PFA InterestTop 3 Challenges for FCC Homes
  • Salary parity for teachers with K-12 workforce (59%)
  • Staffing qualifications and development (49%)
  • Accessible environment for children with special needs (39%)
slide50

PFA InterestSupport Most Needed for Staff

Courses offered in

community-based settings

75%

Online or weekend courses

73%

Financial Assistance w/ books

70%

Financial Assistance w/ tuition

69%

0%

20%

40%

60%

80%

100%

slide51

PFA InterestSupport for Staff--Key Facts

  • For Redwood City, “Available Pool of Substitutes” is also a top support needed for staff to meet PFA standards
  • English tutoring support is more important to East Palo Alto, Colma/Daly City, and San Bruno, where a larger % of the workforce are non-white
slide52

PFA InterestSupport Most Needed for Accreditation

Training and technical

assistance in NAFCC

60%

standards and

accreditation process

Funding to enable me

to participate in

50%

NAFCC accreditation

process

Other Accreditation

26%

assistance needed

Funding to address

gaps identified

22%

during the NAFCC

accreditation process

0%

20%

40%

60%

80%

100%

parent survey overview
Parent Survey Overview
  • Telephone interviews conducted by Field Research Corporation, Inc., with 600 randomly-selected parents or guardians of children 5 years and younger.
  • Interviews conducted in English and Spanish in March 2004.
parent survey overview cont d
Parent Survey Overview (cont’d)
  • Interview asked for information about one child under 6 years for each respondent.
  • The interview child was randomly selected.
  • Child lives in the household at least 50% of the time.
the survey questionnaire
The Survey Questionnaire
  • Introduction, purpose of the survey
  • Current child care arrangements, if respondent working or in school
  • Current child activities, if respondent is full-time parent or unemployed or spouse/ partner cares for child full time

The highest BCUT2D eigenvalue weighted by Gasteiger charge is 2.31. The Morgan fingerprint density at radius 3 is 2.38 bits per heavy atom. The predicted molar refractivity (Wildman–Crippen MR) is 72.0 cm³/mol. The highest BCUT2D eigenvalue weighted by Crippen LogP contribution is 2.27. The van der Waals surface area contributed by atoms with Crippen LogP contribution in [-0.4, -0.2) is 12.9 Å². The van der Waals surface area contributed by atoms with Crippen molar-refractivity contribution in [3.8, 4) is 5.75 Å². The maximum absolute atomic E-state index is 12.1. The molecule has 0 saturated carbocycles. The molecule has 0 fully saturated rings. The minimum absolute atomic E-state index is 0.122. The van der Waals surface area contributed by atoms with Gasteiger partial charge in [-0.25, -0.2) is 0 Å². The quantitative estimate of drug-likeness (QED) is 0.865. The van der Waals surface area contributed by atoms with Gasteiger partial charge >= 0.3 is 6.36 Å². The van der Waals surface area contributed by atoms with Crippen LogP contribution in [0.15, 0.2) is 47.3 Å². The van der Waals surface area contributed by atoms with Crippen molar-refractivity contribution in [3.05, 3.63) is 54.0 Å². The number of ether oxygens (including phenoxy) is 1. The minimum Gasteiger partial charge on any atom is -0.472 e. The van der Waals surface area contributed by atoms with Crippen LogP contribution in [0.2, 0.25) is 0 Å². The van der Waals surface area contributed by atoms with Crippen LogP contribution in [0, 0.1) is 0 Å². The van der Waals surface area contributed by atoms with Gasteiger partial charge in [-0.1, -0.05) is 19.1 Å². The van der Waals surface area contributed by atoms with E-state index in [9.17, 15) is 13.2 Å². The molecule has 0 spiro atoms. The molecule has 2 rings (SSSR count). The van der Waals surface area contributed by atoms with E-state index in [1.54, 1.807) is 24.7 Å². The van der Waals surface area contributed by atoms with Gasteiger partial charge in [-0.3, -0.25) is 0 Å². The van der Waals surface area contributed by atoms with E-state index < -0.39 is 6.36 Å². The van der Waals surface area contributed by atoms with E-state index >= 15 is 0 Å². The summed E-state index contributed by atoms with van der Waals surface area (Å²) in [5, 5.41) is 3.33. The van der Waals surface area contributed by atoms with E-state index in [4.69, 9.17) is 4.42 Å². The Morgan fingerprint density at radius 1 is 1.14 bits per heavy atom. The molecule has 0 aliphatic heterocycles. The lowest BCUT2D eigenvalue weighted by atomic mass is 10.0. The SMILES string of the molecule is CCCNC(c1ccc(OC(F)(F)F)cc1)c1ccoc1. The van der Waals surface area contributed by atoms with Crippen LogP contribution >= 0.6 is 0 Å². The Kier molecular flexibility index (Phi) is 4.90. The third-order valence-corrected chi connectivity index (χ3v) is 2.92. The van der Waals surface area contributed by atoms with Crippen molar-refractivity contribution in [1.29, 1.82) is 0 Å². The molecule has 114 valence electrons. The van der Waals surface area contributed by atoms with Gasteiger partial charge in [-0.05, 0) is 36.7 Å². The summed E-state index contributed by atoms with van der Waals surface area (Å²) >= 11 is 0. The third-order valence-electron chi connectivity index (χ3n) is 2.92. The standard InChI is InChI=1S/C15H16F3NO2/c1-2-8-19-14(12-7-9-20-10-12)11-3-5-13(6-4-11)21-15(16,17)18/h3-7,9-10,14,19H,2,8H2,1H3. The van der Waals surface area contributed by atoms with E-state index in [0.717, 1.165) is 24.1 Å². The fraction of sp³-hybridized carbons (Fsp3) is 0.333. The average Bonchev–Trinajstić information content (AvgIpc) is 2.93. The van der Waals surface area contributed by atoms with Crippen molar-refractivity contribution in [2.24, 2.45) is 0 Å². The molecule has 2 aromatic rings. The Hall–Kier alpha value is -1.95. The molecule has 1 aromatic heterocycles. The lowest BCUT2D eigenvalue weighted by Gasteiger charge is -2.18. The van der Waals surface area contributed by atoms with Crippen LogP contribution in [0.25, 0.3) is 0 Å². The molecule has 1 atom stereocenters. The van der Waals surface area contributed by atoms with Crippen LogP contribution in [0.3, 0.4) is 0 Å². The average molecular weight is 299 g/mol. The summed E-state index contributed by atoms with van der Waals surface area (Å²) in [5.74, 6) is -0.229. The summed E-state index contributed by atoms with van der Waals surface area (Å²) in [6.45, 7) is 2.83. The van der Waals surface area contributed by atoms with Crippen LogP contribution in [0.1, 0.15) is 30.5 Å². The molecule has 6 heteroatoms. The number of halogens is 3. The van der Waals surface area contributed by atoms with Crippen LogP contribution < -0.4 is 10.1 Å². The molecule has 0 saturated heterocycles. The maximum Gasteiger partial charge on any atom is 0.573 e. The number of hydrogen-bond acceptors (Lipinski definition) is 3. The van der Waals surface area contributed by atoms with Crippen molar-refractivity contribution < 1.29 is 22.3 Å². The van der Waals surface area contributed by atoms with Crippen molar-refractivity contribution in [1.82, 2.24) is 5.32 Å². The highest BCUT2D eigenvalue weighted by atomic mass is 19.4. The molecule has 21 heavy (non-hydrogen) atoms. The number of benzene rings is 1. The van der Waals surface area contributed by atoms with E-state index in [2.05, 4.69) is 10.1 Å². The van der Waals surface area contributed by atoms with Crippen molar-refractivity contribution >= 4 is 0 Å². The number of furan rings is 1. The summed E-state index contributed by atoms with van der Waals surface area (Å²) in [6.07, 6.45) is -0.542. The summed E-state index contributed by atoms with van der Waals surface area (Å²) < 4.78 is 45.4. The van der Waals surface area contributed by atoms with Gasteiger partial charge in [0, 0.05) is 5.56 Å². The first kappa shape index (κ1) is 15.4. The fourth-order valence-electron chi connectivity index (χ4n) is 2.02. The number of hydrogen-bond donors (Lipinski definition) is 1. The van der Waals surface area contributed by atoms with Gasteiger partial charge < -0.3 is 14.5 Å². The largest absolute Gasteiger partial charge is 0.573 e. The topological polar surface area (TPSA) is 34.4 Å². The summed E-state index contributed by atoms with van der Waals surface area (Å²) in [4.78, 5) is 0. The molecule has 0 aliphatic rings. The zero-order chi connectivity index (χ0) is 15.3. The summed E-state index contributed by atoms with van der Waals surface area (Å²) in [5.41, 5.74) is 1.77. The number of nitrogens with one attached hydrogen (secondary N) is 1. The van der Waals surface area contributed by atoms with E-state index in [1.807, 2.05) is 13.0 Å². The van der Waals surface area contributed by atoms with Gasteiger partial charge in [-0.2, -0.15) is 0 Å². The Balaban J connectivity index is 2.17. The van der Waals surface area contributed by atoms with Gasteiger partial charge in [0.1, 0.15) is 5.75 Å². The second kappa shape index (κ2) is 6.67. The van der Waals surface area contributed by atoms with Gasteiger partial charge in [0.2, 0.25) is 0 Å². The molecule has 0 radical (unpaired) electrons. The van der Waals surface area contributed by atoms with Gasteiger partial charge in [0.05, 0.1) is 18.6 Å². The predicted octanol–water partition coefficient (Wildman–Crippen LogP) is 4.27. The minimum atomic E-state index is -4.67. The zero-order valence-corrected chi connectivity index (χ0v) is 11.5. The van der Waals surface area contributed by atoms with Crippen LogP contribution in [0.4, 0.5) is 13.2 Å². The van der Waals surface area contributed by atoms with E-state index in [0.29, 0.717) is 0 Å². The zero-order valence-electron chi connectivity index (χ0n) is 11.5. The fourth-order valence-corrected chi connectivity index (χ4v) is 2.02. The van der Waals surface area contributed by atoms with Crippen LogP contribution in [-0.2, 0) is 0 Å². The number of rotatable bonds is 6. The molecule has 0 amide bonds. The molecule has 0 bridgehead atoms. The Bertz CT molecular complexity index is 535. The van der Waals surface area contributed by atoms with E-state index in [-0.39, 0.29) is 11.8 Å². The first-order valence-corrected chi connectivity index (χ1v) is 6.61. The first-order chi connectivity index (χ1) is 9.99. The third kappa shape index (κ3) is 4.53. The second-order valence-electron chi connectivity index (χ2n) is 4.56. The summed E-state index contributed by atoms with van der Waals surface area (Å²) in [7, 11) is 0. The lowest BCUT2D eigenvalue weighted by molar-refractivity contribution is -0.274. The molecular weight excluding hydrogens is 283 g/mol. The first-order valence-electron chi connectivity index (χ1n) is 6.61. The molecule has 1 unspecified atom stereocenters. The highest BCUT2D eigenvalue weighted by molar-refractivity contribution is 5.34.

• Opinions about PFA
  • Employment status of respondent
  • Demographics of respondent
respondent city of residence and comparison to county population
Respondent City of Residence and Comparison to County Population

N=598

2000 US Census P1 STF1

primary child care arrangement for employed respondents
Primary Child Care Arrangement for Employed Respondents

N=341

*Parental – Parent cares for child while working or other parent/spouse cares for child while respondent working.

child care arrangements and comparison to state and national data
Child Care Arrangements and Comparison to State and National Data

P

E

R

C

E

N

T

Urban Institute: Primary Child CareArrangement of Employed Parents, CA, 1999 NSAF (Under 5 years)

U.S. Census: Who’s Minding the Kids? Spring 1999, PPL-168 (Under 5 years)

child activities for full time parents
Child Activities for Full-time Parents
  • 57% of respondents who care for their child full-time, or their spouse/partner cares for their child full time, have enrolled their child in organized activities.
  • This varies by age, income, and home language of the child.
child activities for full time parents continued
Child Activities for Full-time Parents-Continued

Percentage Participating in Organized Activities

N=325

Home language of child N=245

N=279

respondents opinions about pfa
Respondents’ Opinions about PFA
  • Based on the survey definition of PFA, 97% stated it is important for SM County to provide voluntary preschool for 3 and 4 year-olds.
  • Of these respondents, 83% said it is very important, 13% somewhat important, and 3% slightly important.
likelihood of enrolling in pfa
Likelihood of Enrolling in PFA